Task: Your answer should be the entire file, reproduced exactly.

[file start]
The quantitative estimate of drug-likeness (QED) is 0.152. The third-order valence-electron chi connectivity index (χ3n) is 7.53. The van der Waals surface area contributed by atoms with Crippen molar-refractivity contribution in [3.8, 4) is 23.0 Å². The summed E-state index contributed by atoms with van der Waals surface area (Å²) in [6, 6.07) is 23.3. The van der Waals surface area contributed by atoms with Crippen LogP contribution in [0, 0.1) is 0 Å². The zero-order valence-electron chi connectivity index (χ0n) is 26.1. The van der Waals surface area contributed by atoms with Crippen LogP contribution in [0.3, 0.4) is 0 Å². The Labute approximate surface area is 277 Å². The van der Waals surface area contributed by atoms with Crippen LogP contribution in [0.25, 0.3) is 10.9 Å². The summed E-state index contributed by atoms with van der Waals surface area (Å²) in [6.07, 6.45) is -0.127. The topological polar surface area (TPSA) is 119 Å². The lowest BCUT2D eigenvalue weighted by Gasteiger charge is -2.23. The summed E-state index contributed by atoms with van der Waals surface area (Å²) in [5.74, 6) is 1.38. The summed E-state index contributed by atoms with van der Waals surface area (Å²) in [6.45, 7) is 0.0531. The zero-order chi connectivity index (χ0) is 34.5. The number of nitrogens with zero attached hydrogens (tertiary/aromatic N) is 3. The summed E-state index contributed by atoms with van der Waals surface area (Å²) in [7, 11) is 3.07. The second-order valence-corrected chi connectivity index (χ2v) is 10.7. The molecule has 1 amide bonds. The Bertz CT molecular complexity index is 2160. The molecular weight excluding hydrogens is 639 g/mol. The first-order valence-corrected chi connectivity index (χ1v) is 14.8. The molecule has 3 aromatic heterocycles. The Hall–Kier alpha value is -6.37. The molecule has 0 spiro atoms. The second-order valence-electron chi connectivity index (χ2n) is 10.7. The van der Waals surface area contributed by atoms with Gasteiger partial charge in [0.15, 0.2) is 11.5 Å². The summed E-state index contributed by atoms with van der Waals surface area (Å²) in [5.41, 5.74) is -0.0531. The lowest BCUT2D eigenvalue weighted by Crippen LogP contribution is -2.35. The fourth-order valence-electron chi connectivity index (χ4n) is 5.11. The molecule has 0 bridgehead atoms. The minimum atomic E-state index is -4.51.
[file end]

The quantitative estimate of drug-likeness (QED) is 0.152. The third-order valence-electron chi connectivity index (χ3n) is 7.53. The van der Waals surface area contributed by atoms with Crippen molar-refractivity contribution in [3.8, 4) is 23.0 Å². The summed E-state index contributed by atoms with van der Waals surface area (Å²) in [6, 6.07) is 23.3. The van der Waals surface area contributed by atoms with Crippen LogP contribution in [0, 0.1) is 0 Å². The zero-order valence-electron chi connectivity index (χ0n) is 26.1. The van der Waals surface area contributed by atoms with Crippen LogP contribution in [0.3, 0.4) is 0 Å². The Labute approximate surface area is 277 Å². The van der Waals surface area contributed by atoms with Crippen LogP contribution in [0.25, 0.3) is 10.9 Å². The summed E-state index contributed by atoms with van der Waals surface area (Å²) in [6.07, 6.45) is -0.127. The topological polar surface area (TPSA) is 119 Å². The lowest BCUT2D eigenvalue weighted by Gasteiger charge is -2.23. The summed E-state index contributed by atoms with van der Waals surface area (Å²) in [5.74, 6) is 1.38. The summed E-state index contributed by atoms with van der Waals surface area (Å²) in [6.45, 7) is 0.0531. The zero-order chi connectivity index (χ0) is 34.5. The number of nitrogens with zero attached hydrogens (tertiary/aromatic N) is 3. The summed E-state index contributed by atoms with van der Waals surface area (Å²) in [7, 11) is 3.07. The second-order valence-corrected chi connectivity index (χ2v) is 10.7. The molecule has 1 amide bonds. The Bertz CT molecular complexity index is 2160. The molecular weight excluding hydrogens is 639 g/mol. The first-order valence-corrected chi connectivity index (χ1v) is 14.8. The molecule has 3 aromatic heterocycles. The Hall–Kier alpha value is -6.37. The molecule has 0 spiro atoms. The second-order valence-electron chi connectivity index (χ2n) is 10.7. The van der Waals surface area contributed by atoms with Gasteiger partial charge in [0.15, 0.2) is 11.5 Å². The summed E-state index contributed by atoms with van der Waals surface area (Å²) in [5.41, 5.74) is -0.0531. The lowest BCUT2D eigenvalue weighted by Crippen LogP contribution is -2.35. The fourth-order valence-electron chi connectivity index (χ4n) is 5.11. The molecule has 0 bridgehead atoms. The minimum atomic E-state index is -4.51.